Teaching old dogs some new tricks… SQL Server to SQL Azure…

I have been involved with SQL Server since before the first beta versions went out – I was working as a consultant to Microsoft’s Internal Technology Group and we were the bleeding edge folks in those days. I was heavily involved with stressing and performance analysis (given the nick name on my door of “Dr.Science” because of my statistical analysis) and we had the joys of getting up to two different builds a day from the Dev Divisions when we encountered issues.


Today, I have several projects that are likely needed to be cloud-supportable in the near future so it’s time that I get up to speed and hope they don’t re-invent the technology before I need to build commercial systems on it. Two books have come across my desk recently that on first read appear ideal. The first one is on SQL Azure and is not focused on the “Hello World” style of book often seen. A second aspect is that it’s a new-kid-on-the-block publisher, and often they do a better job then the old folks who find a particular successful formula and proceed to create a factory of cloned topics. Many authors that I know personally complain about the dropping rates for tech books in the US and I see some of them dropping writing in favor of consulting (or even blogging!!). The publisher is based in the UK and India and may represent the next generation of top-notch technical books – because the rates for top author is more competitive than with US authors. This is the modern reality – offshoring of technical books is becoming a reality.


Concerning SQL Azure: If the book was not first published in 2010 (or later), forget it – SQL Azure has evolved too much in the last year.


The book title page is below (click to go to site):


In this series of blogs, I will both review the chapters and share observations.  I am not a complete novice with SQL Azure – but everytime that I tried it, I stopped because it was just not far enough along to risk commercial development on – in my last post, I will give my current feeling on this.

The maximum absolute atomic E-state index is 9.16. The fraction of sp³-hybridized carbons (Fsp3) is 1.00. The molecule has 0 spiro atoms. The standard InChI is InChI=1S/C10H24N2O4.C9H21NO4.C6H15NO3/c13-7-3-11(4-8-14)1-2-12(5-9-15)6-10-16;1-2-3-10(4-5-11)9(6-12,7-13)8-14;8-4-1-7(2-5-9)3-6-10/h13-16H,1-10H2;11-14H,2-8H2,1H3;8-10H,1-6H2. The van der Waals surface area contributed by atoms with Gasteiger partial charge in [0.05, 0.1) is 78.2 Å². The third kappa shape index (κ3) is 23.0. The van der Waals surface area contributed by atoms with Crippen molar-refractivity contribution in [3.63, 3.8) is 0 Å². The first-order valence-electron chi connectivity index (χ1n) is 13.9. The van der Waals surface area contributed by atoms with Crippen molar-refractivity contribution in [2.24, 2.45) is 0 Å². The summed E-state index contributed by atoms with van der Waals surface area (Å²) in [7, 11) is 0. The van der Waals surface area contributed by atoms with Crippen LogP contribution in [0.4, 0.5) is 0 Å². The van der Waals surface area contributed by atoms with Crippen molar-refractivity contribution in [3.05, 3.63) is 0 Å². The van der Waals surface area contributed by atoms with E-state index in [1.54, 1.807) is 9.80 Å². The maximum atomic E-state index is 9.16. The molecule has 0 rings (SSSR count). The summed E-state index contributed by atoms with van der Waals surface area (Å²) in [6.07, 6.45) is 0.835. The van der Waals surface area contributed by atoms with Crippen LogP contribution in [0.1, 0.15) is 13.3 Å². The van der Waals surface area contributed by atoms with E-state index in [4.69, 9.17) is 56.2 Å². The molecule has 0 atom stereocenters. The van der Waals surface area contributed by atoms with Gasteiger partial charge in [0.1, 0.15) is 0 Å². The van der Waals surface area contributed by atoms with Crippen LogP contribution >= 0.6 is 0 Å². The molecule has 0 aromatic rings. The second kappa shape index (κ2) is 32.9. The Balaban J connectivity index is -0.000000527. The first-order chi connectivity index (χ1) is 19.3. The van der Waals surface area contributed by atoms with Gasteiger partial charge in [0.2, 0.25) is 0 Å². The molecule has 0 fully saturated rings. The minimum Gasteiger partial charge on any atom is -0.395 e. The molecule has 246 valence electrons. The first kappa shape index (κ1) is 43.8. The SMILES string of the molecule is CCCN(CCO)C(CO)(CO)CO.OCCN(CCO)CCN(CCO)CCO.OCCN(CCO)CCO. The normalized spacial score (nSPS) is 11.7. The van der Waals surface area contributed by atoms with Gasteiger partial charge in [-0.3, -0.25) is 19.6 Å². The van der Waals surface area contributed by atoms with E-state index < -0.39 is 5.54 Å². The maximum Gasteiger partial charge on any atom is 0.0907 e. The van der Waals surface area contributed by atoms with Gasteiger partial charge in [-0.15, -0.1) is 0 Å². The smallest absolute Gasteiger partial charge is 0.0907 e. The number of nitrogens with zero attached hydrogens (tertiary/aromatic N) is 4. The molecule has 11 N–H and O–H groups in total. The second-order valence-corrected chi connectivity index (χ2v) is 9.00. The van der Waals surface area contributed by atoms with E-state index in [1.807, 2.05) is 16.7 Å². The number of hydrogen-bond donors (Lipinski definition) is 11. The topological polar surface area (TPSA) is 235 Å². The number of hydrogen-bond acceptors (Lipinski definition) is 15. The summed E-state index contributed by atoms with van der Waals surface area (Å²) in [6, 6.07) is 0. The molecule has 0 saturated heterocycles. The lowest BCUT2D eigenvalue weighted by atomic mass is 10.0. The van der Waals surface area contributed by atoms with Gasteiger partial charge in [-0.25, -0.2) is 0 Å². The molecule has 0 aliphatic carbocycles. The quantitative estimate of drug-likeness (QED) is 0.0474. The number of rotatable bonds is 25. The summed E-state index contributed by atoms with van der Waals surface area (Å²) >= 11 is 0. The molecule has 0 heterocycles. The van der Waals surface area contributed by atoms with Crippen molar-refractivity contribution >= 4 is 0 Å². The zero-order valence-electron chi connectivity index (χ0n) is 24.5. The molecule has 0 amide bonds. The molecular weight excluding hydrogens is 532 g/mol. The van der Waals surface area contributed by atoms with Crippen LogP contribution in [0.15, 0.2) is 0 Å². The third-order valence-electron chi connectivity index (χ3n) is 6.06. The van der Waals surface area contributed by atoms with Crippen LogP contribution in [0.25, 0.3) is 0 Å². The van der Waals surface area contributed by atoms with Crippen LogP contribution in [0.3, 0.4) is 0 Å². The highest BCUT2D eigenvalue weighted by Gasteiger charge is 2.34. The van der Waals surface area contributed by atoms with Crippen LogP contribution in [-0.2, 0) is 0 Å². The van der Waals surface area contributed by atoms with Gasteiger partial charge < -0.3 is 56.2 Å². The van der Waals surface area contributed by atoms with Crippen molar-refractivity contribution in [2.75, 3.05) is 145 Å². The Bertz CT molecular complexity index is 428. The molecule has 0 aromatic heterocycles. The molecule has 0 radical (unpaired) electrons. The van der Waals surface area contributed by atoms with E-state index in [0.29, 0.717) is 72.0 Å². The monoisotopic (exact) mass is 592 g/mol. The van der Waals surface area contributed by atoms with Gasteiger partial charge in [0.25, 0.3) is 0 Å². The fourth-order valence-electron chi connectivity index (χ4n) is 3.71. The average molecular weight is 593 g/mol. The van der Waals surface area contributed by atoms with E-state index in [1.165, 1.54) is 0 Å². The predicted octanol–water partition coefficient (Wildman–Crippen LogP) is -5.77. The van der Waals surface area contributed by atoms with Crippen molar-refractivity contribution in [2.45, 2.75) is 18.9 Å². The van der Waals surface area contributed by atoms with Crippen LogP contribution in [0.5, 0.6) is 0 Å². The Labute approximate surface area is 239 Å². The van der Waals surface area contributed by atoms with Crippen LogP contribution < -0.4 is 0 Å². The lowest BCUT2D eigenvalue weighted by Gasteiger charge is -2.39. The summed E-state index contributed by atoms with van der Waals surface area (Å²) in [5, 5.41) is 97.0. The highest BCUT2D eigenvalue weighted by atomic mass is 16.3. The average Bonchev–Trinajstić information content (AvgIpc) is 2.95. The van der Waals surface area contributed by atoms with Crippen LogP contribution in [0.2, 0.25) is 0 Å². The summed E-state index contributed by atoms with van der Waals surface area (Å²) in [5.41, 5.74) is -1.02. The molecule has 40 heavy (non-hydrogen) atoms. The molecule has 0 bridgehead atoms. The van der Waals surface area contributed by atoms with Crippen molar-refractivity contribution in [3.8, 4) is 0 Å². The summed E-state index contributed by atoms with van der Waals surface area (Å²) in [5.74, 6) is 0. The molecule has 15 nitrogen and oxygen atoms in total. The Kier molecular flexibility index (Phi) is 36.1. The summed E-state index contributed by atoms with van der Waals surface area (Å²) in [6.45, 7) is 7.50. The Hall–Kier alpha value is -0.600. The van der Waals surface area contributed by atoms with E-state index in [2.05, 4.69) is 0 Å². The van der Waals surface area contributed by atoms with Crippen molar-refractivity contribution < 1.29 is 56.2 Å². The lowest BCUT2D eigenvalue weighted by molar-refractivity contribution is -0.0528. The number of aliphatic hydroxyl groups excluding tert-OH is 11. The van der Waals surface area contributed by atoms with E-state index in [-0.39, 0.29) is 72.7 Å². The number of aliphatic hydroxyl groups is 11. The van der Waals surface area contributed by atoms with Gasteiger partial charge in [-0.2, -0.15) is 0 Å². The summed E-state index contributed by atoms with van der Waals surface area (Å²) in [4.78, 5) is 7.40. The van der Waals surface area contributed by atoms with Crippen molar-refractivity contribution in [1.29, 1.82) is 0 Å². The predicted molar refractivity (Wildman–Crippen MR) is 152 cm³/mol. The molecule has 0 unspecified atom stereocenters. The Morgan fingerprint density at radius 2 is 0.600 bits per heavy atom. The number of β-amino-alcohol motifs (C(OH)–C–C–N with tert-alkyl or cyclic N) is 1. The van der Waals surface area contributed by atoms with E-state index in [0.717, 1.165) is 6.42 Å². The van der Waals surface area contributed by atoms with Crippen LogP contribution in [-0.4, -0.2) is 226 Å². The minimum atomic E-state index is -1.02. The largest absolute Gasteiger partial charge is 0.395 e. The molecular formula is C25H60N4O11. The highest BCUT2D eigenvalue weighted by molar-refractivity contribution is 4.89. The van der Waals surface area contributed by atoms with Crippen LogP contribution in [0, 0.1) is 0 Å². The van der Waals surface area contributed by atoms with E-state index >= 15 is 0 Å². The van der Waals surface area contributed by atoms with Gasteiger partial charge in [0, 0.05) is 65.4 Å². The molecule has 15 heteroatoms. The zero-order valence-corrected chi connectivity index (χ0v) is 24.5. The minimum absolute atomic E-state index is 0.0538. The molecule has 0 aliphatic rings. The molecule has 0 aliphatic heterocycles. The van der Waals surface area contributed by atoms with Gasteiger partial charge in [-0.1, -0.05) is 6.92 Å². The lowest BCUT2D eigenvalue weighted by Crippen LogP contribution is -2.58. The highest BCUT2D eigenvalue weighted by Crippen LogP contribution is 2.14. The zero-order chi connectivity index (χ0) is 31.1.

Chapter 1 Cloud Computing and Microsoft Azure Services Platform

A good crisp introduction that describes well the chaos in Cloud Computing. There’s a bunch of competing products and a lot of jargon – J.K. does a nice job is summarizing the key aspects.

The table on page 16 is a nice checklist for deciding on what cloud platform. In my pending projects, a key question is this choice :

  • Using SQL Server 2008 on Amazon, or
  • SQL Azure

What is lacking is the % of SQL Server 2008 features that are available on SQL Azure. 90% of features of Visual Studio is a good bit of information (which I will return to in later posts). The top table on page 19 is a nice statement of a performance impacting fact – at least SIX different versions in 2010


… a rate of change that would be unacceptable in many development environment.


Some minor points of disagreement/nit-picking:

  • First, I dislike embedded URLs in the text--- they belong in footnotes.  I hope the editors of future tombs will change this practice.
  • Second, tables are not captioned (see table on page 16) --
  • There’s a few hanging references: example p.24 “SQL Azure was updated with SU1.”  What is SU1? This was the first reference to it and it’s not defined as “Service Update” until page 352
  • P.30 Too much irrelevant details describing the hardware and software
  • Exercise 1.1 should be moved to an appendix, it disrupts the flow too much (and give a taste of a “Hello World” book)
  • “Windows Azure Platform that provides support for a relational database in the Cloud” – being involved with Relational Databases since 1980 and a follower of  C.J.Date [if you don’t know C.J. and claim to be a RDBS person it would be equivalent to claim being a nuclear physicist and not knowing who Niels Bohr is], I would take exception on the term “relational” being appropriate…

Chapter 2 SQL Azure Services

Good, but rather pro-forma, presentation. The absence of Dynamic DNS support, and the absence of the ability to use a client certificate instead of an IP to get through the fire wall is not brought out (i.e. best case writing….). Some key points are not adequately called out, for example, p.89 reads:


Instead of something like:

Note: Unlike SQL Server, unless a table has a clustered index you will not be able to insert values. A clustered index must be created before an insert operation is allowed on the table.

The Note part should be boxed and emphasized, the need to have a clustered index on a table is a significant change from SQL Server 2008.


Some minor points of disagreement/nit-picking:

  • Figures are not captioned (see page 52)
  • No discussion of how to deal with dynamic DNS (many small firms do not pay the extra to get a fixed IP – if one happens to be available. None of my available ISPs provides the option of a fixed IP. I do have a DNS entry on HomeLinux.org which points me always to the right IP).
  • TSQL code examples (for example p.91) should be using NCHAR and NVARCHAR (the web is multiple languages)– Worst yet, it uses the NTEXT and IMAGE type (like TEXT ) which is obsolete!

Tomorrow I will go through 2 more chapters… My current rating (based on the first two chapters) is that this book runs around the 75%ile. Out of 4  random books on this topic, it’s better than three of them.


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